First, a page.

Conservatives renew call for open source in government

The Conservatives have called for a level playing field for open source software in its battle to win the political high ground on government spending and procurement.

The Conservative Party yesterday published a report which found the government was "wasting" up to 600 million a year through closed procurement procedures and proprietary software lock-in.

Shadow Chancellor George Osborne welcomed the recommendations from the report. "These proposals aren't just about saving money they're about modernising government, making the public sector more innovative and improving public services," he said.

The report said savings could be obtained if the government adopted a more effective open IT procurement process. "The open source savings would come not just from reduced licensing costs, but importantly by freeing government bodies from long-term, monopoly supply situations," it said.

The report also called for new government data standards to be introduced that would enable large-scale IT projects to be split into small modular components.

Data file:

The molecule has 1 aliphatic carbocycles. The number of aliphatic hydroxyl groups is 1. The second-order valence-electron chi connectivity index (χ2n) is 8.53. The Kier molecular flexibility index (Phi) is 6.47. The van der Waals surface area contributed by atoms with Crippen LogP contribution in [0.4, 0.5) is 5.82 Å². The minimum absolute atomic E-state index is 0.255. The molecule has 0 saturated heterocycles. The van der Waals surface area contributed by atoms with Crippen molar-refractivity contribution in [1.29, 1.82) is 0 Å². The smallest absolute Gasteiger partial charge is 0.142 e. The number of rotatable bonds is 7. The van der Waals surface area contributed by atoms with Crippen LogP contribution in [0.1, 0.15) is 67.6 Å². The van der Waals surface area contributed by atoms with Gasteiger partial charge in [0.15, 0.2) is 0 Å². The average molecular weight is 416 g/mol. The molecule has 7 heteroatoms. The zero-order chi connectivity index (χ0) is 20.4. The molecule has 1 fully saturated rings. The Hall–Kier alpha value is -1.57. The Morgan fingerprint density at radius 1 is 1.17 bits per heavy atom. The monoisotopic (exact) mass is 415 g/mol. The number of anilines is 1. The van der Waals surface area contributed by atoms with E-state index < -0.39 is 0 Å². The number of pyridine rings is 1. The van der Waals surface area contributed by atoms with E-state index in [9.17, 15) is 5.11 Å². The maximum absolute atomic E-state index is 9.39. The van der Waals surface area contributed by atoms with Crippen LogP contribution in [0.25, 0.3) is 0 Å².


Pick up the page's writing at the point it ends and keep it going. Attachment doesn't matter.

This, it argued, would mean that the UK government should "never again need to sign an IT software contract worth over 100 million so no more IT 'white elephants'," it added.

Open source software has long been a subject of debate in public sector education particularly, where the education agency Becta has been criticised for slow attempts to move schools away from using proprietary software.

Miya Knights

A 25-year veteran enterprise technology expert, Miya Knights applies her deep understanding of technology gained through her journalism career to both her role as a consultant and as director at Retail Technology Magazine, which she helped shape over the past 17 years. Miya was educated at Oxford University, earning a master’s degree in English.

Her role as a journalist has seen her write for many of the leading technology publishers in the UK such as ITPro, TechWeekEurope, CIO UK, Computer Weekly, and also a number of national newspapers including The Times, Independent, and Financial Times.